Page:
Mercedes boss Toto Wolff believes rival Ferrari lost important “momentum” in Formula 1 with its defeat in Bahrain after Charles Leclerc suffered late-race heartache with an engine problem.
Ferrari came into the 2019 season as the favourite after showing strong pace in winter testing, but it has yet to win a race in 2019.
Fans may hate F1 dominance, but it’s at the series’ heart
After a set-up error in Australia, Ferrari looked set to win with Leclerc in Bahrain. But with 10 laps to go, Leclerc suffered a short circuit within his injection system control unit and Lewis Hamilton took the victory.
Ferrari has since been searching for more performance with its car and has been experimenting with sacrificing some of its top speed for greater downforce, and Leclerc had a breakthrough with pole position in Austria before losing out to Max Verstappen in the race.
Reflecting on the dominance of Mercedes, winning every race of 2019 until Verstappen’s Austria win, Wolff believes Ferrari’s Bahrain defeat was costly.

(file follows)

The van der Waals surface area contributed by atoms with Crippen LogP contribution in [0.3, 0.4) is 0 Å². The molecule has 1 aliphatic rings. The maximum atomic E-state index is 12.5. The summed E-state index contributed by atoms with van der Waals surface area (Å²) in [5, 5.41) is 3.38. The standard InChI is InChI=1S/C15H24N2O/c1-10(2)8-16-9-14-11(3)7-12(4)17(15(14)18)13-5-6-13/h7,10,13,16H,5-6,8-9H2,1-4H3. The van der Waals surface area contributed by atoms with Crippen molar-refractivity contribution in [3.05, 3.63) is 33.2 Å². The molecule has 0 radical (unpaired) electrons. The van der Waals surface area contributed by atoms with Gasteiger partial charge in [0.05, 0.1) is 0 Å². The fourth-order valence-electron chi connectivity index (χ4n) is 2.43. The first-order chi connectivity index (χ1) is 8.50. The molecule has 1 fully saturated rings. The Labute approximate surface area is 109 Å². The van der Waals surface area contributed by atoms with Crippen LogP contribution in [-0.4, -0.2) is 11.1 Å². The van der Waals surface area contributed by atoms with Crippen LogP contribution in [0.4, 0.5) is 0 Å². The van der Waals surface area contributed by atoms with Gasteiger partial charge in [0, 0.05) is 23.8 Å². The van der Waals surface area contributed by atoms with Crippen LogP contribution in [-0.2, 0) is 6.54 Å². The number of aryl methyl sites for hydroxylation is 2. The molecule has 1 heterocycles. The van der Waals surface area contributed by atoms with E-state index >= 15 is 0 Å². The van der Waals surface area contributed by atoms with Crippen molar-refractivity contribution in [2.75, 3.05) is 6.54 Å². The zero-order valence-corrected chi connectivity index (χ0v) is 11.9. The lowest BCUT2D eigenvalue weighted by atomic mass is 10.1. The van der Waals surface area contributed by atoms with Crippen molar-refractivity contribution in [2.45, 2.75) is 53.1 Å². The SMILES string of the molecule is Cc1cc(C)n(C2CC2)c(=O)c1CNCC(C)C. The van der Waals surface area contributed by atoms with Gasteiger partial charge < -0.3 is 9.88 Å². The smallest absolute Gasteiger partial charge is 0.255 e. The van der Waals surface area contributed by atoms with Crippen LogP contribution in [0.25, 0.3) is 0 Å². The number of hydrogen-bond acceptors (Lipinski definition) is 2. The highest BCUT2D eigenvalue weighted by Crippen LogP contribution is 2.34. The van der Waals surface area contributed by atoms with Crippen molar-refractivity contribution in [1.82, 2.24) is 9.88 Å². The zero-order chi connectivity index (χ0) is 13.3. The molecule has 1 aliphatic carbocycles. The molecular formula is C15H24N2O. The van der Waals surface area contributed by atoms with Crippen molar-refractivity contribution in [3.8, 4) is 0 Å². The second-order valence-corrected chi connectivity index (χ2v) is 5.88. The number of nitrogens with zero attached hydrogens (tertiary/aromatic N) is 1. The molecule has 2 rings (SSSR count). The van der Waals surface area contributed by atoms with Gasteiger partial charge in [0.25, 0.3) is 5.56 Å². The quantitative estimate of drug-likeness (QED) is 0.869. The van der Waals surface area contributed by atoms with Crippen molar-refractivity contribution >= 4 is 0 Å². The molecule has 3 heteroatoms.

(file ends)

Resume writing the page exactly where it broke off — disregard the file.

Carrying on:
“I think somehow the momentum that Ferrari had in Bahrain was lost because they had the quickest car and they should have won the race with Leclerc,” Wolff told Autosport in an exclusive interview.
“Charles was the quickest guy in Baku, before his crash in qualifying, and Sebastian was in the lead in Montreal before the penalty came. So it could easily have been very different based on pure performance.”
Wolff insists that pre-season concerns over Ferrari’s form were genuine.
Mercedes endured a challenging first test before concerns grew when the updated W10 did not work as expected.
“I was worried,” Wolff admitted. “I wasn’t worried about the first test, because in the first test we saw a very impressive Ferrari.
“When you stood out [by the] track, you could see the braking into Turn 1, and Turns 2 and 3. They were mighty.
“You could see on the track that the Ferrari was really good, but then I knew that we would bring an upgrade package that would completely change the car.
“And we put it on the track on the Monday and it didn’t correlate, and on the second day, it didn’t correlate.
“We thought we had a real problem there. But it all changed on the third day when the car somehow came together.
“And on the fourth day when we were equalling Ferrari’s time, it was the first time in the eight days of testing we had the feeling that there is a path that seems sensible.”